Background checks of a county or local jurisdiction can be obtained through the local police department. These checks include only the crimes committed within that jurisdiction. Conducting a county search is better than doing no background check at all, but there are many weaknesses.
People are very mobile in today’s society. Not only do they move around a lot, but many people work in a different county than where they live. In metropolitan areas with multiple counties in a small area, an individual may pass through three or four counties in the course of a day’s activities. People take vacations and business trips or serve military duty in different counties and states than where they live. Plus, if you check the counties where your volunteer has lived over the past 3-5 years, you are relying on the volunteer to be truthful about their past residences.
Use county or local searches with caution because you will miss any criminal offenses committed in other jurisdictions.
State Background Checks
These background checks are obtained through a state agency (which agency it is varies from state to state). These checks include only the crimes committed within that state, so the same limitations in a county check also apply to a state check. The costs and response times vary widely from state to state. Some states do allow fingerprint-based checks, some only allow name-based checks, and some offer both types for different fees. Most state checks also include arrests, but a few include only convictions. A list of state agencies that perform background checks is available at:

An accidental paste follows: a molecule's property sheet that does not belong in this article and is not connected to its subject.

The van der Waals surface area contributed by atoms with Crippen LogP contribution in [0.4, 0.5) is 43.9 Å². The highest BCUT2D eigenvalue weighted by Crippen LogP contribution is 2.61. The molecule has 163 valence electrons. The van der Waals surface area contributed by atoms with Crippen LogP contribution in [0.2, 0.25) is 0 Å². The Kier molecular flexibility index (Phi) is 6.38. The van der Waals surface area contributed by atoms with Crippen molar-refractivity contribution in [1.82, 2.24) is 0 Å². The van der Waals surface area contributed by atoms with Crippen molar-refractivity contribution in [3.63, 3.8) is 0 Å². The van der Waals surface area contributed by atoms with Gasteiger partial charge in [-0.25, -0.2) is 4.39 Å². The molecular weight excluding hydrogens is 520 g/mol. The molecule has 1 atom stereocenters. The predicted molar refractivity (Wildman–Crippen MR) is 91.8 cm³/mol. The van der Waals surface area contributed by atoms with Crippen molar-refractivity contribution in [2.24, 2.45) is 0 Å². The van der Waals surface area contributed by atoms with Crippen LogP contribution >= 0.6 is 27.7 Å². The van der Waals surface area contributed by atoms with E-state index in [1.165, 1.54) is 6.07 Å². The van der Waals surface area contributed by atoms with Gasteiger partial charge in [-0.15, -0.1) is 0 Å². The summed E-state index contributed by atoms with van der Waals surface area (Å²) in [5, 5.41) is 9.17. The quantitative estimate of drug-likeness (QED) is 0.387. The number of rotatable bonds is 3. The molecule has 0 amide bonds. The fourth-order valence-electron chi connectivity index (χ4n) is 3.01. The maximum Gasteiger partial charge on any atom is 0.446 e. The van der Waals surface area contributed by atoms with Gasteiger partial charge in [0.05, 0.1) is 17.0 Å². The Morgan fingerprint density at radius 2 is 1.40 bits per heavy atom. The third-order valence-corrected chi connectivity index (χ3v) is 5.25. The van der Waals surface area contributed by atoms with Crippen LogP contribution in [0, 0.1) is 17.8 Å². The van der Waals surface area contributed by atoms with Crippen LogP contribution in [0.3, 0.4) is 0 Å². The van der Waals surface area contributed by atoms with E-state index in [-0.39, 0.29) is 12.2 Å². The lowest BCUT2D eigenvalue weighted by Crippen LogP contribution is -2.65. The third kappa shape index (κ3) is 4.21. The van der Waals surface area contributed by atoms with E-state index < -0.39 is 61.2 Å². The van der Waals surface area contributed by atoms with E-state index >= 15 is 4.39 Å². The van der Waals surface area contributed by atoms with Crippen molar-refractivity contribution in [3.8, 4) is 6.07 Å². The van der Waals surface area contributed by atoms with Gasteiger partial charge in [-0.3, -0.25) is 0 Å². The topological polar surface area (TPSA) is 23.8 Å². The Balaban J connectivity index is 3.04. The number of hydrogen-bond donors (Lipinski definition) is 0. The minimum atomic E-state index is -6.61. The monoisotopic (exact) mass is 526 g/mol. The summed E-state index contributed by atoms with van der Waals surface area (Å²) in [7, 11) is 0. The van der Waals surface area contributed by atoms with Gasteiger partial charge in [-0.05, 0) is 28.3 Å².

Many mentoring programs conduct other types of checks to supplement their criminal background checks. Examples include:
- Driver’s license check: This would catch any tickets, citations, or convictions related to poor driving, including DUIs.
- Sex offender registries: Most states now have sex offender registries available online, which means it is fairly easy to search several states for an individual. There is also a new national sex offender registry that aggregates all state registries. Crimes that would cause an individual to be on a sex offender registry should show up in an FBI criminal background check, but this is a good “double check.”
- National registry
- List of state registries
- Child abuse registries: A few states will allow organizations that work with children to check an individual against the child abuse registry. These databases often include complaints of abuse that never result in arrest or prosecution and so would not be in a criminal database. Try contacting your state’s department of child welfare to see if the child abuse registry is accessible.